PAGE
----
News / Asia

Asian Nations Hail Disaster Prevention Efforts

Rescuers carry people acting as victims as they rappel down a high-rise building during the National Earthquake Drill at the Ortigas commercial center as part of a disaster preparedness effort in suburban Pasig City, east of Manila, Philippines, June 2010
Rescuers carry people acting as victims as they rappel down a high-rise building during the National Earthquake Drill at the Ortigas commercial center as part of a disaster preparedness effort in suburban Pasig City, east of Manila, Philippines, June 2010

Multimedia

Audio
Daniel Schearf

Officials in charge of dealing with disasters in Asia have hailed progress in efforts to better prepare the region. At a meeting in Thailand, they said climate change is worsening natural disasters, however, and that more cooperation and aid for developing countries is needed.

Officials from fifteen Asian countries gathered Wednesday in Bangkok for a two-day meeting of the Asian Disaster Preparedness Center. The non-profit ADPC aims to make the region safer by reducing the risk of disasters in the region through cooperation and education.

Delegates attending the meeting applauded cooperative efforts to prevent and cope with disasters.

Risk management minimizes destruction

Nicholas Rosellini, deputy regional director for the United Nations Development Program for Asia and the Pacific, said decades of risk management and international cooperation in countries like Vietnam and Bangladesh had reduced the destruction there by natural disasters.

"Cyclone Sidr, which in 2007 affected nine million people in Bangladesh, resulted in 4,000 deaths. But, this is compared to the 140,000 that died in cyclone events in 1991 and more than a half million deaths in 1970," said Rosellini.

Delegates also noted the need for further cooperation in the Asia Pacific, considered the most disaster-prone region in the world.

Noeleen Heyzer, the executive secretary of the United Nations Economic and Social Commission for the Asia Pacific, said Japan’s deadly earthquake and tsunami demonstrated no country has the capacity for disaster preparedness on their own.

Cooperation is key

"The damages and loss inflicted upon a wealthy and well-prepared country like Japan only focuses the need for constant planning and preparedness for disaster," Heyzer said. "With climate change, this threat of natural disaster will only worsen for Asia’s rapidly urbanizing areas and for the exposed island communities of the Pacific."

The Asia Pacific is seeing increasingly extreme weather events that some experts say could be due to climate change.

The region is every year hit with deadly tropical storms, drought, floods and mudslides.

Nadeem Ahmed, chairman of Pakistan’s national disaster management authority, said that during the last decade in Asia, the frequency and magnitude of disasters increased, and that climate change was making the situation worse.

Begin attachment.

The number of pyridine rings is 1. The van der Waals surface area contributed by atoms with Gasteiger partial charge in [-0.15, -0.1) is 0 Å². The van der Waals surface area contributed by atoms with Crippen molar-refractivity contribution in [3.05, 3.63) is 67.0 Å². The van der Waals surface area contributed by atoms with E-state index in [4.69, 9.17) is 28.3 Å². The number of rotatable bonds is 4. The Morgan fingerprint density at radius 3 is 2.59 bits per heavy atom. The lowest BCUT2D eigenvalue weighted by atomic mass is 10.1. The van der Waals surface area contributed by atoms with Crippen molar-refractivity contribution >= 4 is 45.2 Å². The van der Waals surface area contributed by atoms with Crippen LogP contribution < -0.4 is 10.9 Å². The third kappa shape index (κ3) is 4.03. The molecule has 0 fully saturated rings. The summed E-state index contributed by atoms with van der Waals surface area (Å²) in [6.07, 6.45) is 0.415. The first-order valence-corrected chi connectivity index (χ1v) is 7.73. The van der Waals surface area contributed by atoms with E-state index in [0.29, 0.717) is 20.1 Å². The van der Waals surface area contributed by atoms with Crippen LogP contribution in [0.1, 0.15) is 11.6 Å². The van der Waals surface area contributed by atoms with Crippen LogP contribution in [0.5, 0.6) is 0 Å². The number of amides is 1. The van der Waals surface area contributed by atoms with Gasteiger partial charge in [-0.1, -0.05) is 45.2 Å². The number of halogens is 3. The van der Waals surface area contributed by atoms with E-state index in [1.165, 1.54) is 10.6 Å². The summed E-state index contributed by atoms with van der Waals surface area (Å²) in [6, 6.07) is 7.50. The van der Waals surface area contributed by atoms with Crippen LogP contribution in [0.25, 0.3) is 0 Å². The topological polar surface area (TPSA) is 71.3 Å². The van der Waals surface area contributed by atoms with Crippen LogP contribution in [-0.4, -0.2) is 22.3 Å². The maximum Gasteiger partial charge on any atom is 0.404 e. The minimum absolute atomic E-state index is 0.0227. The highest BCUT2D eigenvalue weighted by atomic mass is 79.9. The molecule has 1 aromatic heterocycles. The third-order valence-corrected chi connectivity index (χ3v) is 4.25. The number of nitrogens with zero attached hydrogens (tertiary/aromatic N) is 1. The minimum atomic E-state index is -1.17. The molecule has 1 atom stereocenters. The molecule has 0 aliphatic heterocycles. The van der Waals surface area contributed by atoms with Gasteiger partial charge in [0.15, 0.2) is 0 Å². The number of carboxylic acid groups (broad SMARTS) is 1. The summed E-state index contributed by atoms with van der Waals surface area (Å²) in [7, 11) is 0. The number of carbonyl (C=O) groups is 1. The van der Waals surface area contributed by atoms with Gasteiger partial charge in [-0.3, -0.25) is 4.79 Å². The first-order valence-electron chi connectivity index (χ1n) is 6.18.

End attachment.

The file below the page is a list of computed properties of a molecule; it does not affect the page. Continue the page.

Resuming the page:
"This is further compounded due to the fact that we have a huge population growth in some of our countries, unplanned urbanization, deforestation, poor land use management plans, inadequate enforcement of the building codes, and investment in high risk areas," said Ahmed.

Prevention efforts save lives, money

Ahmed said more support was needed for poorer countries, but donor nations needed to concentrate on disaster prevention rather than relief, which he said was less expensive.

For example, he said $40 million spent on flood protection in Pakistan could have reduced the $13 billion cost in losses and relief aid for recent floods by 90 percent.

Furthermore, Ahmed said that whereas in the past they stopped at addressing chemical and biological disasters, the nuclear plant crisis in Japan was what he called an "eye opener" and that it was now time for the region to discuss better preparing for the possibility of nuclear disasters.

Norway’s State Secretary Ingrid Fiskaa said while the disaster in Japan focused a lot of attention on mega-disasters, they must not forget the increasing number of disasters that are low to medium intensity.

You May Like

As US Strikes Syria, China Sees Parallels at Home

Beijing is debating how much support to give international coalition against IS militants and trying to figure out how many Chinese nationals may have joined group overseas More

CDC: Ebola Could Infect 1.4 M by 2015

US health officials say if efforts to curb the outbreak are not increased, cases will soar dramatically by early next year More

Video USAID Provides $231 Million for Girls Education in 5 Countries

US Agency for International Development partners with celebrities to call attention to importance of education for girls worldwide More

This forum has been closed.
Comments
     
There are no comments in this forum. Be first and add one

Featured Videos

Your JavaScript is turned off or you have an old version of Adobe's Flash Player. Get the latest Flash player.
Washington to Pyongyang: 'Shut This Evil System Down'i
X
Scott Stearns
September 23, 2014 10:52 PM
U.S. Secretary of State John Kerry is calling on North Korea to shut down prison camps and other human rights abuses following a United Nations Commission of Inquiry into "widespread and systematic human rights violations." VOA State Department Correspondent Scott Stearns reports from the United Nations.
Video

Video Washington to Pyongyang: 'Shut This Evil System Down'